January 6, 2016

Customer threatens Northshire Bookstore for displaying the Qur’an



American Qur’an, illustrated by Sandow Birk, was published by Liveright in November. Image via W.W. Norton.

Denver’s Isis Books & Gifts isn’t the only bookstore to face challenges prompted by growing anti-Muslim sentiment. We previously wrote about vandalism of the independent bookstore in Denver’s Englewood neighborhood as a result of a mistaken association with the Islamic State of Iraq and Syria (ISIS). Now, following a confrontational incident with a customer over stocking copies of the Qur’an for sale, Northshire Bookstore can swap stories with Isis Books & Gifts.

As Shelf Awareness reports, on the Tuesday before Christmas, a customer “verbally abused” staff members at both Northshire’s Saratoga Springs and Manchester Center locations after seeing copies of American Qur’an, a new illustrated version of the Islamic holy book recently published by Liveright, on display at the Saratoga Springs store.

“A gentleman vociferously objected to us having a Qur’an on display in the store and berated one of my staff, and then called a few minutes later and berated her some more,” the store’s owner, Chris Morrow, told Karen Bjornland of Schenectady’s Daily Gazette. “He said that he was going to do everything in his power to put us out of business.”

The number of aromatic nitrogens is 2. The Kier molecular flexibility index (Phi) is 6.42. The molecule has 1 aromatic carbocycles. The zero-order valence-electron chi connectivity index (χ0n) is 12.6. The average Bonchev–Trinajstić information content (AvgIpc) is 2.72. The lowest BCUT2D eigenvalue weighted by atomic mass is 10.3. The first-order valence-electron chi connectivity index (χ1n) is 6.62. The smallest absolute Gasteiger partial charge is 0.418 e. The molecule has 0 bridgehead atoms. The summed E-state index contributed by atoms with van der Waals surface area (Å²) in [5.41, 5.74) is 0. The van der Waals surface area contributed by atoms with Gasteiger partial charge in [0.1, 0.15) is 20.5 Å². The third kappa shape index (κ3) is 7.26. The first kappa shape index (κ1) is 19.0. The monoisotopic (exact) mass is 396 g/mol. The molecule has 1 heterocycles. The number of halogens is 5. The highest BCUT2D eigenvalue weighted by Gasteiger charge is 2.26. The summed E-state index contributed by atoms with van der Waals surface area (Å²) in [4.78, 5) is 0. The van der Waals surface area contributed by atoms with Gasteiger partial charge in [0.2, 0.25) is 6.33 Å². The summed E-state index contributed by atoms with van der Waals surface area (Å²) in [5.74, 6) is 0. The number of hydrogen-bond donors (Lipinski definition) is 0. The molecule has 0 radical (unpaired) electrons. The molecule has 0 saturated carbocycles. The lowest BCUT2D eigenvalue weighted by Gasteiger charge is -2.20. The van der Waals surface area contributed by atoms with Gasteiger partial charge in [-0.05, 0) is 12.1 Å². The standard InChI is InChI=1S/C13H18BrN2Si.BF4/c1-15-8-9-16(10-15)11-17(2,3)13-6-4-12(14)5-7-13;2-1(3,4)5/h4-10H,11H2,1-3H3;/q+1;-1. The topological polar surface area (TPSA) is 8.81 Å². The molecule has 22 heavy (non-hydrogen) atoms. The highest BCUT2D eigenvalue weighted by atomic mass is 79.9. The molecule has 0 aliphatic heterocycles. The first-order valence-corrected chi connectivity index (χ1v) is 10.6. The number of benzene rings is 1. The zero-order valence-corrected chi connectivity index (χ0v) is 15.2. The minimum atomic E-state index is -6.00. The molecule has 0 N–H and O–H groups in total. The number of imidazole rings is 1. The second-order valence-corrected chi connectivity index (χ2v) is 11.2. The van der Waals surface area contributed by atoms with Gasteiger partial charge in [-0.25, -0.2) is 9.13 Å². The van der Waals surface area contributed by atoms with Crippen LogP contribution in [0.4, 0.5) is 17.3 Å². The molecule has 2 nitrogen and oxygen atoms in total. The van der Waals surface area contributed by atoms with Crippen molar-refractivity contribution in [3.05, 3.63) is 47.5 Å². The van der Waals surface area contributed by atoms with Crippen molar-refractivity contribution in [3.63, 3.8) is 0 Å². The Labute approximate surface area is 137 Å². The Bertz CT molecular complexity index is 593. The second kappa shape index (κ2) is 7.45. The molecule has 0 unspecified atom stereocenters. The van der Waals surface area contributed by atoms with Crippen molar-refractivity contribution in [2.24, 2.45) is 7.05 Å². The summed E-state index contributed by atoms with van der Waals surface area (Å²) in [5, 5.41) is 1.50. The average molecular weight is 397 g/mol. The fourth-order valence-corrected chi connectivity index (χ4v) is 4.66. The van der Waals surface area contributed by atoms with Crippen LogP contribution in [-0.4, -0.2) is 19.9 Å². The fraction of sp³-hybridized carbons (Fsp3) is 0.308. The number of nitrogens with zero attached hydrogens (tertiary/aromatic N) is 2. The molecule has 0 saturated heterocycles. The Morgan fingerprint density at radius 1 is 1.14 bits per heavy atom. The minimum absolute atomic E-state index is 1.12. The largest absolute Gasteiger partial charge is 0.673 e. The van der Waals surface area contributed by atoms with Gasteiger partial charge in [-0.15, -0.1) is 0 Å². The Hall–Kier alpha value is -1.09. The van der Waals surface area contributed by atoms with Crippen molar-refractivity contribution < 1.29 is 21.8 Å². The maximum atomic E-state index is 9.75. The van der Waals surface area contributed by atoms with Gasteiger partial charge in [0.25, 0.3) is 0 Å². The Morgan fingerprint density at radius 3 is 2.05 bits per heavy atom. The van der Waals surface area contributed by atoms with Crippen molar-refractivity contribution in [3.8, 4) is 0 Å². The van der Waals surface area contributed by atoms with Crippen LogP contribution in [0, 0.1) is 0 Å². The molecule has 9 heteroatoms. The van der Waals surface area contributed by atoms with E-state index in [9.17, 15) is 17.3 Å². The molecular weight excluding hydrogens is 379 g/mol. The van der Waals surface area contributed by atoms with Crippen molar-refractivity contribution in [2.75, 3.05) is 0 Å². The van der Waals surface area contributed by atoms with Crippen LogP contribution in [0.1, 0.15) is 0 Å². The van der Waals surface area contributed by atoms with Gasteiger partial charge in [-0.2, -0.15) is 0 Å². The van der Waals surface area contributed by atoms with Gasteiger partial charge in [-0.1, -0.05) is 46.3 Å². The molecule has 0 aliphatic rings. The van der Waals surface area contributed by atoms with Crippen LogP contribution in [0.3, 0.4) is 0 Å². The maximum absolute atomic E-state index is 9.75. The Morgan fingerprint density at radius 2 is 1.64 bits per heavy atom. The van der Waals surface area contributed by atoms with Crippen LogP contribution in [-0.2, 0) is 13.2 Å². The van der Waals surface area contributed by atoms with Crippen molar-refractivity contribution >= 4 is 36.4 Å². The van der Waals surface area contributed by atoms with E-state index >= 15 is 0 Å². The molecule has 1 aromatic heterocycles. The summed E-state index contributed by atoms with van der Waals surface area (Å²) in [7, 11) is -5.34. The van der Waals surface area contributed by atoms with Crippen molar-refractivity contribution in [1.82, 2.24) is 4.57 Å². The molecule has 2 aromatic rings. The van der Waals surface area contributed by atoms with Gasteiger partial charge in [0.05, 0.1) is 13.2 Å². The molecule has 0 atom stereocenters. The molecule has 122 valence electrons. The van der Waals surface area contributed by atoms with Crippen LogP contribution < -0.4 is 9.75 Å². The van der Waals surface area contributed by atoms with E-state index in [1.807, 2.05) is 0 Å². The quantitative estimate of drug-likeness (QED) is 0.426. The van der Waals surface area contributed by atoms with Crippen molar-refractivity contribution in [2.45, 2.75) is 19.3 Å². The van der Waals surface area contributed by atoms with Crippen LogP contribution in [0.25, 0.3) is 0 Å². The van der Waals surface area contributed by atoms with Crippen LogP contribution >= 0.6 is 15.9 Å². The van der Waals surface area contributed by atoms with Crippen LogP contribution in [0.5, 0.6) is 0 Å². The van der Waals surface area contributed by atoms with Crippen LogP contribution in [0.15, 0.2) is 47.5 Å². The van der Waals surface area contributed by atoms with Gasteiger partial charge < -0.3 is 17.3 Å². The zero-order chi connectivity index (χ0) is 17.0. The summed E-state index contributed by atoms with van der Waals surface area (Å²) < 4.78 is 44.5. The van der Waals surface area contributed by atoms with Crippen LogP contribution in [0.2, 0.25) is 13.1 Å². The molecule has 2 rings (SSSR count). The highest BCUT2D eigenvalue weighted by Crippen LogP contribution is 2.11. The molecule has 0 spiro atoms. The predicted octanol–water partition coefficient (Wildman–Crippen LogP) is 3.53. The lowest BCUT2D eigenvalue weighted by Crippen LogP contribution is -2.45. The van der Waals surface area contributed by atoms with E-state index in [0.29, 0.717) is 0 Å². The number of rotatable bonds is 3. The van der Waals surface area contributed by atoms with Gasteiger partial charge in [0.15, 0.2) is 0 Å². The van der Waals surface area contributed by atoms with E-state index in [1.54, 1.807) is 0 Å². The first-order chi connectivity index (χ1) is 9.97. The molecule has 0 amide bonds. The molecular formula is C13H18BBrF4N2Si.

After he “yelled loudly and made threats against the business” at the Saratoga location, the customer, who hasn’t been identified, allegedly called the Manchester store and made a “similar threat” over the phone, Bjornland reported.

The incident met with condemnation and an outpouring of goodwill after Morrow posted a statement on Facebook affirming the store’s mission to sell books of “all political spectra,” and varieties “without bias”:

“If terrorism succeeds in closing our minds off, terrorism has succeeded. No more shots need to be fired. If we are so insecure in our own basic goodness and faith that we can’t tolerate, let alone appreciate, the display of ‘other,’ in whatever form, then we are terrorists ourselves; we are fighting jihad against the very open society that our country’s founders fought so hard to establish.”

While the harassment at Northshire ended somewhat peacefully, it raises unsettling questions about how global events are fueling hateful, intolerant actions at the local level. It’s worth noting—and we wrote about it here—that Denver’s Isis Books & Gifts recently succumbed and changed “Isis” to “Goddess” on their outdoor sign after they faced repeated vandalism from people too ignorant—and angry—to differentiate the Egyptian goddess from the “other” ISIS.



Kait Howard is a publicist at Melville House.